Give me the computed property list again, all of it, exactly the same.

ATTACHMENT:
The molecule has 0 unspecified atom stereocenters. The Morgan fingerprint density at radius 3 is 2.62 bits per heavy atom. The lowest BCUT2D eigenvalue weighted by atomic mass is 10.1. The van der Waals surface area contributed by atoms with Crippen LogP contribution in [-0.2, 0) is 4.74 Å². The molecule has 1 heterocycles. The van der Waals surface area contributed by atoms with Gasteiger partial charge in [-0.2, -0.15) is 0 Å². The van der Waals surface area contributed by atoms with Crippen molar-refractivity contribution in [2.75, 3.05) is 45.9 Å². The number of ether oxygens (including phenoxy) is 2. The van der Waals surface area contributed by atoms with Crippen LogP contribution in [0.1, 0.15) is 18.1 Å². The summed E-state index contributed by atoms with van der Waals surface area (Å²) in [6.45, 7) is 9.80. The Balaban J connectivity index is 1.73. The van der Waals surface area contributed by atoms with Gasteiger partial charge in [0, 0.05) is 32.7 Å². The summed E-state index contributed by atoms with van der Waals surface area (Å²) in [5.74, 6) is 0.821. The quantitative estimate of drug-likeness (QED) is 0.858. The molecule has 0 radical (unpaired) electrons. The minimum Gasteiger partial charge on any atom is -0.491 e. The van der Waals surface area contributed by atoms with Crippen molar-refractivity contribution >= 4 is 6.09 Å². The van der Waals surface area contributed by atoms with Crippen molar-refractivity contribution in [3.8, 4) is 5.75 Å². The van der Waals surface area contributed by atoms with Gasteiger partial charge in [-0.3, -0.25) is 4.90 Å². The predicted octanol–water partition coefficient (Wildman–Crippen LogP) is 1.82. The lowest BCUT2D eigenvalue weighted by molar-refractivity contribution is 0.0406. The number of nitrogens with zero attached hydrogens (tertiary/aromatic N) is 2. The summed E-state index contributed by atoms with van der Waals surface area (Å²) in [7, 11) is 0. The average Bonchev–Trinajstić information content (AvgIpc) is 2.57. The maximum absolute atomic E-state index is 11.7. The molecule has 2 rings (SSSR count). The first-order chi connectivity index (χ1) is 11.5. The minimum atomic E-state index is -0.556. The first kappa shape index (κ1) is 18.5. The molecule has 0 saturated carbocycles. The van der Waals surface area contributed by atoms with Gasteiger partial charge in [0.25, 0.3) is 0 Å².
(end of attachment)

The molecule has 0 unspecified atom stereocenters. The Morgan fingerprint density at radius 3 is 2.62 bits per heavy atom. The lowest BCUT2D eigenvalue weighted by atomic mass is 10.1. The van der Waals surface area contributed by atoms with Crippen LogP contribution in [-0.2, 0) is 4.74 Å². The molecule has 1 heterocycles. The van der Waals surface area contributed by atoms with Gasteiger partial charge in [-0.2, -0.15) is 0 Å². The van der Waals surface area contributed by atoms with Crippen molar-refractivity contribution in [2.75, 3.05) is 45.9 Å². The number of ether oxygens (including phenoxy) is 2. The van der Waals surface area contributed by atoms with Crippen LogP contribution in [0.1, 0.15) is 18.1 Å². The summed E-state index contributed by atoms with van der Waals surface area (Å²) in [6.45, 7) is 9.80. The Balaban J connectivity index is 1.73. The van der Waals surface area contributed by atoms with Gasteiger partial charge in [0, 0.05) is 32.7 Å². The summed E-state index contributed by atoms with van der Waals surface area (Å²) in [5.74, 6) is 0.821. The quantitative estimate of drug-likeness (QED) is 0.858. The molecule has 0 radical (unpaired) electrons. The minimum Gasteiger partial charge on any atom is -0.491 e. The van der Waals surface area contributed by atoms with Crippen molar-refractivity contribution >= 4 is 6.09 Å². The van der Waals surface area contributed by atoms with Crippen molar-refractivity contribution in [3.8, 4) is 5.75 Å². The van der Waals surface area contributed by atoms with Gasteiger partial charge in [-0.3, -0.25) is 4.90 Å². The predicted octanol–water partition coefficient (Wildman–Crippen LogP) is 1.82. The lowest BCUT2D eigenvalue weighted by molar-refractivity contribution is 0.0406. The number of nitrogens with zero attached hydrogens (tertiary/aromatic N) is 2. The summed E-state index contributed by atoms with van der Waals surface area (Å²) in [7, 11) is 0. The average Bonchev–Trinajstić information content (AvgIpc) is 2.57. The maximum absolute atomic E-state index is 11.7. The molecule has 2 rings (SSSR count). The first-order chi connectivity index (χ1) is 11.5. The minimum atomic E-state index is -0.556. The first kappa shape index (κ1) is 18.5. The molecule has 0 saturated carbocycles. The van der Waals surface area contributed by atoms with Gasteiger partial charge in [0.25, 0.3) is 0 Å².